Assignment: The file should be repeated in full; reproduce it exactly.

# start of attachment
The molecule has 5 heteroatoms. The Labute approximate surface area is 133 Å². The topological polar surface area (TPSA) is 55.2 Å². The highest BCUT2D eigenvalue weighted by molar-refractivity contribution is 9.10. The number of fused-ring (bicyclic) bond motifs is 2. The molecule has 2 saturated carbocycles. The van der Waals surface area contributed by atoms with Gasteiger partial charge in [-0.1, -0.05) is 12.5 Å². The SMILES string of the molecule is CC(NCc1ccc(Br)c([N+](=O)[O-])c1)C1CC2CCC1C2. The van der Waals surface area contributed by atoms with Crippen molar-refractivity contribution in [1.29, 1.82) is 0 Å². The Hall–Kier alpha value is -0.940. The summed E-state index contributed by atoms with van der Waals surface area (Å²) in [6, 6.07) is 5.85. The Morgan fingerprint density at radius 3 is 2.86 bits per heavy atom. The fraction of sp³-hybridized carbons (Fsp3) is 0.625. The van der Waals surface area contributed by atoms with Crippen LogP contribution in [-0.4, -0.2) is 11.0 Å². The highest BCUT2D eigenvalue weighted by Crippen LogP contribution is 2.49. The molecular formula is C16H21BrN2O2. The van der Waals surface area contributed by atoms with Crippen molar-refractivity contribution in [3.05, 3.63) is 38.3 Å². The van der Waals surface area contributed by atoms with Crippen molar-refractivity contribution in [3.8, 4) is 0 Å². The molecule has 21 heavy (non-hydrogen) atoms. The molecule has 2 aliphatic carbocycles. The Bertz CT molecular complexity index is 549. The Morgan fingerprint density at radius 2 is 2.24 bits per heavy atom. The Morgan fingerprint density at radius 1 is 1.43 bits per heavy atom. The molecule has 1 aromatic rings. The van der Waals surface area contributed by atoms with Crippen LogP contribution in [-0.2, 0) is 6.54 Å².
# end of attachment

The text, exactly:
The molecule has 5 heteroatoms. The Labute approximate surface area is 133 Å². The topological polar surface area (TPSA) is 55.2 Å². The highest BCUT2D eigenvalue weighted by molar-refractivity contribution is 9.10. The number of fused-ring (bicyclic) bond motifs is 2. The molecule has 2 saturated carbocycles. The van der Waals surface area contributed by atoms with Gasteiger partial charge in [-0.1, -0.05) is 12.5 Å². The SMILES string of the molecule is CC(NCc1ccc(Br)c([N+](=O)[O-])c1)C1CC2CCC1C2. The van der Waals surface area contributed by atoms with Crippen molar-refractivity contribution in [1.29, 1.82) is 0 Å². The Hall–Kier alpha value is -0.940. The summed E-state index contributed by atoms with van der Waals surface area (Å²) in [6, 6.07) is 5.85. The Morgan fingerprint density at radius 3 is 2.86 bits per heavy atom. The fraction of sp³-hybridized carbons (Fsp3) is 0.625. The van der Waals surface area contributed by atoms with Crippen LogP contribution in [-0.4, -0.2) is 11.0 Å². The highest BCUT2D eigenvalue weighted by Crippen LogP contribution is 2.49. The molecular formula is C16H21BrN2O2. The van der Waals surface area contributed by atoms with Crippen molar-refractivity contribution in [3.05, 3.63) is 38.3 Å². The van der Waals surface area contributed by atoms with Crippen molar-refractivity contribution in [3.8, 4) is 0 Å². The molecule has 21 heavy (non-hydrogen) atoms. The molecule has 2 aliphatic carbocycles. The Bertz CT molecular complexity index is 549. The Morgan fingerprint density at radius 2 is 2.24 bits per heavy atom. The Morgan fingerprint density at radius 1 is 1.43 bits per heavy atom. The molecule has 1 aromatic rings. The van der Waals surface area contributed by atoms with Crippen LogP contribution in [-0.2, 0) is 6.54 Å².